Such funds are not a new thing in China, but notes they reached new heights in popularity after being endorsed by Premier Li Keqiang. Source: Shutterstock

China rolls out ‘govt guidance funds’ to boost tech startups

TECH companies in China’s public and private sectors have their pick of the litter when it comes to fundraising opportunities. As reported by Deal Street Asia (DSA), the Chinese government has just launched a series of new venture funds to boost China’s tech startup ecosystem.

These firms, called “government guidance funds” are built specifically to dole out public investment to help local companies become more globally competitive. Just last week, the state-owned China Aerospace Science and Technology Corporation announced a US$22 billion fund to invest in new technologies.

US$22 billion is considered to be a fairly sizeable amount in most ecosystems around the world, but not in China, as the firm is among the hundreds of investment funds created to support local startups. In 2016, there were over 900 government guidance funds created with plans to invest a collective total of US$347 billion.

Where do these funds get their capital from? “The government” is the simple answer, but if we dig deeper, we find these firms actually secure their funds from either state-backed loans or tax revenue. And these funds are not a new thing in China, as they have been around for more than ten years now, although DSA notes they reached new heights in popularity after being endorsed by Premier Li Keqiang.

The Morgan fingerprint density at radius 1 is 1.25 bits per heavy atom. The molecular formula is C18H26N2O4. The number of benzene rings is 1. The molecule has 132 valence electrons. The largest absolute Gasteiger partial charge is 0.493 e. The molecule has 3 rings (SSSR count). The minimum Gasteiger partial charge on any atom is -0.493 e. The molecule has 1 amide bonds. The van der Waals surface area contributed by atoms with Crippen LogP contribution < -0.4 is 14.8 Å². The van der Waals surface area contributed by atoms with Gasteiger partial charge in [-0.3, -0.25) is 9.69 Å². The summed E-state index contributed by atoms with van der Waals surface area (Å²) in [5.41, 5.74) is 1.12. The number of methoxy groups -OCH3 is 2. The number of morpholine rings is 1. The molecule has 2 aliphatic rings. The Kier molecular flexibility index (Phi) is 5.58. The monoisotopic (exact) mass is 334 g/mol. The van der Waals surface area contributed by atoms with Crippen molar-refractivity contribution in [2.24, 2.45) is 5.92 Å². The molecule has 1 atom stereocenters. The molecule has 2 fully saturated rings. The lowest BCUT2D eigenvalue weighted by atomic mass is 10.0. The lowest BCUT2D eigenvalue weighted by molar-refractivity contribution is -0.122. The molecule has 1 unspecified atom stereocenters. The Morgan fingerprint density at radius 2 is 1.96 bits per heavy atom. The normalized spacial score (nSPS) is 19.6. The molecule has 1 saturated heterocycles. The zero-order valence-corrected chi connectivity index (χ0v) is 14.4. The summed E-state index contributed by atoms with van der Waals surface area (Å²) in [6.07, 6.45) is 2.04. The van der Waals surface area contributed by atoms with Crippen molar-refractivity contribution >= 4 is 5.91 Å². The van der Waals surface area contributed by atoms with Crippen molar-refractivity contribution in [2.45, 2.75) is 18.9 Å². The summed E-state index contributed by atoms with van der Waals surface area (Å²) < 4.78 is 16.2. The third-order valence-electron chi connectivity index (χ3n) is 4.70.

Municipal governments are also creating their own government guidance funds, with the likes of Tianjin creating a fund worth US$14.5 billion and Suzhou teaming up with Shenzhen Capital Group to back Big Data and Cloud companies.

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Anyone who keeps a pulse on the global venture capital world knows that China is home to some of the world’s largest venture funds. The largest of them all? The Shenzhen Qianhai free trade zone-based China State-Owned Capital venture Investment Fund.

The fund has a target size of US$29 billion and is meant to focus on investing in industrial upgrades and innovation within state-owned enterprises.